In a perfect I-told-you-so moment, shares of food delivery platform Zomato on July 26 slumped 12 percent to close to Rs 41 apiece, vindicating Aswath Damodaran, who said last year that the stock was not worth more than Rs 41.
Damodaran, a professor of finance at New York University often described as Valuation Guru, had said the Zomato’s initial public offering price of Rs 76 was “too expensive”.
“The value that I derive for equity is close to Rs 39,400 crore, translating into a value per share of Rs 41,” he said.
Zomato on July 26 slipped to Rs 41.40 on the BSE, down over 12 percent and very close to what Damodaran said the stock was worth. The stock is down 76 percent from its peak.
Ramdeo Agrawal and Rakesh Jhunjhunwala, two of the most successful investors on Dalal Street, also publicly ridiculed the pricing of the company at the time of its IPO.
At that time, the market ignored their assessment and the stock rallied to as high as Rs 169 a share, over four times the value Damodaran assigned to the shares.
Damodaran had later said the price was not sustainable.
What is more, the selling in recent days has happened at huge volumes and delivery percentages. On July 25, the delivery volume was nearly 40 percent, nearly twice that of the last month’s average.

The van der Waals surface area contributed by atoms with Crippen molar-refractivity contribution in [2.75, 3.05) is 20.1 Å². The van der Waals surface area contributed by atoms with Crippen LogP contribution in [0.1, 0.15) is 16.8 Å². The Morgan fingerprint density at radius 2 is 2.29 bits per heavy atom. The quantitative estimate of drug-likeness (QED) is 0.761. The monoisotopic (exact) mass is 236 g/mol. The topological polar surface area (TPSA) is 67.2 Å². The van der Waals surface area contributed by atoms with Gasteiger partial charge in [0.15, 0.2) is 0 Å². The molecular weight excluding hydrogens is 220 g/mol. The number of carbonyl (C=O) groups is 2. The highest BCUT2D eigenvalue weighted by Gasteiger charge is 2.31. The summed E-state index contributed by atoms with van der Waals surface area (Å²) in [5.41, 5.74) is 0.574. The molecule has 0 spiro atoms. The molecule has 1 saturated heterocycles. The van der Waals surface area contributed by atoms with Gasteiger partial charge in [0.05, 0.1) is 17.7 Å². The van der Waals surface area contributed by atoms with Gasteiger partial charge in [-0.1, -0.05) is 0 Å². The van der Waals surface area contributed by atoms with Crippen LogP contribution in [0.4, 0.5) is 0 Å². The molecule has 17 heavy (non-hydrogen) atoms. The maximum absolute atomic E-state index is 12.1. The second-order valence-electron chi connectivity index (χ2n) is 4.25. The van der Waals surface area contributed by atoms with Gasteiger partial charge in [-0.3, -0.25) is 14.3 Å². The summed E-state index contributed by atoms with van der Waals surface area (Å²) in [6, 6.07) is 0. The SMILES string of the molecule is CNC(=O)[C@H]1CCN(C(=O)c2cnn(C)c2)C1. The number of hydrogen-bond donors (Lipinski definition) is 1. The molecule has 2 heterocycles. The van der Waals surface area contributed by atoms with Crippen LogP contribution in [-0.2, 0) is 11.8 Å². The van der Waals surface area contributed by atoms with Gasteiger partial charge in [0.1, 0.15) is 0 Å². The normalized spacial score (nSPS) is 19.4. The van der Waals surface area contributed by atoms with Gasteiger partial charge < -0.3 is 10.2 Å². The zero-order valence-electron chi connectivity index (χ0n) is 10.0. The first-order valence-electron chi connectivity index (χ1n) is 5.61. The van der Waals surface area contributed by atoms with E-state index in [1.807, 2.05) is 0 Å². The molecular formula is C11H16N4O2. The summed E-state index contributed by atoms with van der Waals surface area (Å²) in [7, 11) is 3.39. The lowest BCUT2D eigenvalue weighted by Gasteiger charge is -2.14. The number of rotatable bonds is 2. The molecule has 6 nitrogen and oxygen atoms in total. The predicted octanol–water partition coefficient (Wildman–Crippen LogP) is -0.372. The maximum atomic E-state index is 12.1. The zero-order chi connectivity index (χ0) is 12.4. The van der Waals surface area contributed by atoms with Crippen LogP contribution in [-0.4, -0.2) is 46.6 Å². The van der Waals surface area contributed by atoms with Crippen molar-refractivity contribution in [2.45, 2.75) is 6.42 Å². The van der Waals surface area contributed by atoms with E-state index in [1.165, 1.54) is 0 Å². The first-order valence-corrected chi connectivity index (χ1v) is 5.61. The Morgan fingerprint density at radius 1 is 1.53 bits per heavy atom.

On July 26, the delivery was close to 50 percent on the National Stock Exchange. The increase in delivery volumes indicated the strength of the trend—and the trend is downward.
The trigger for the recent sell-off has been the completion of one year of Zomato’s listing on the stock exchanges, which freed 78 percent of its shares that had been locked in due to regulations.
Its fall has been punctuated by the absence of a credible profitability plan and by what some market participants termed some missteps in its Blinkit acquisition. Jefferies on July 25 said the selling was likely driven more by fear of missing out (FOMO).
Worries over the US Federal Reserve’s policy tightening and investor focus on cash flows have weighed on internet stocks across the world, including the food technology segment to which Zomato belongs.
Jefferies, though, is still bullish on Zomato. In a note, it said: “night is darkest just before dawn” and added that the stock was its conviction buy.
“From exuberance at the time of listing last year, Zomato is now unloved, having underperformed peers year to date. Blinkit acquisition elongates path to profitability and despite management guidance on a break-even in food delivery, investors are not giving much benefit of doubt. We think this makes for a great case for long-term investors to buy,” said Vivek Maheshwari, equity analyst at Jefferies.
He has a target of Rs 100 on the counter, which translates into a potential upside of 144 percent from current levels.Disclaimer: The views and investment tips of experts on Moneycontrol.com are their own and not those of the website or its management. Moneycontrol.com advises users to check with certified experts before taking any investment decisions.